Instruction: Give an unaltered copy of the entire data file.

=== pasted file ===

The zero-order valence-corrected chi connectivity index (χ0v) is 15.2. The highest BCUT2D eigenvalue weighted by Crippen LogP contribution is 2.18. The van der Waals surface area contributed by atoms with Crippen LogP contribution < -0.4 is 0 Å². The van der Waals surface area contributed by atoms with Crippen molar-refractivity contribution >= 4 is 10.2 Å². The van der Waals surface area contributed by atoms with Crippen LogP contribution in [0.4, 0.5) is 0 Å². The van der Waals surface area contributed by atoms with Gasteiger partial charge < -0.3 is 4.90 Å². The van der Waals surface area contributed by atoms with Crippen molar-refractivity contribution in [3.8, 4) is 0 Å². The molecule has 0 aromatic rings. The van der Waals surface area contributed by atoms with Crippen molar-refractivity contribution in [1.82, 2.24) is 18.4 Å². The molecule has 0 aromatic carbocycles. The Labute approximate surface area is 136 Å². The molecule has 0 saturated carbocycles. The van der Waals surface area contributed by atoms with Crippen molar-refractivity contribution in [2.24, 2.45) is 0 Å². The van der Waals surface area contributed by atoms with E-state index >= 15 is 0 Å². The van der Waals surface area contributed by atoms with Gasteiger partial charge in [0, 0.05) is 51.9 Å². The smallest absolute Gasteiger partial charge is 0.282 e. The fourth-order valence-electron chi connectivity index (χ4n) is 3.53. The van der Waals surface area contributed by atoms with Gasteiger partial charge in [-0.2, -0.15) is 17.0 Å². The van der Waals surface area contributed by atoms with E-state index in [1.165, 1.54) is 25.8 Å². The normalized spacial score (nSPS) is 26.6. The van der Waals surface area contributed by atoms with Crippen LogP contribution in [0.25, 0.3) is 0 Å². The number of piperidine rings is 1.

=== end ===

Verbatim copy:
The zero-order valence-corrected chi connectivity index (χ0v) is 15.2. The highest BCUT2D eigenvalue weighted by Crippen LogP contribution is 2.18. The van der Waals surface area contributed by atoms with Crippen LogP contribution < -0.4 is 0 Å². The van der Waals surface area contributed by atoms with Crippen molar-refractivity contribution >= 4 is 10.2 Å². The van der Waals surface area contributed by atoms with Crippen LogP contribution in [0.4, 0.5) is 0 Å². The van der Waals surface area contributed by atoms with Gasteiger partial charge < -0.3 is 4.90 Å². The van der Waals surface area contributed by atoms with Crippen molar-refractivity contribution in [3.8, 4) is 0 Å². The molecule has 0 aromatic rings. The van der Waals surface area contributed by atoms with Crippen molar-refractivity contribution in [1.82, 2.24) is 18.4 Å². The molecule has 0 aromatic carbocycles. The Labute approximate surface area is 136 Å². The molecule has 0 saturated carbocycles. The van der Waals surface area contributed by atoms with Crippen molar-refractivity contribution in [2.24, 2.45) is 0 Å². The van der Waals surface area contributed by atoms with E-state index >= 15 is 0 Å². The van der Waals surface area contributed by atoms with Gasteiger partial charge in [0, 0.05) is 51.9 Å². The smallest absolute Gasteiger partial charge is 0.282 e. The fourth-order valence-electron chi connectivity index (χ4n) is 3.53. The van der Waals surface area contributed by atoms with Gasteiger partial charge in [-0.2, -0.15) is 17.0 Å². The van der Waals surface area contributed by atoms with E-state index in [1.165, 1.54) is 25.8 Å². The normalized spacial score (nSPS) is 26.6. The van der Waals surface area contributed by atoms with Crippen LogP contribution in [0.25, 0.3) is 0 Å². The number of piperidine rings is 1.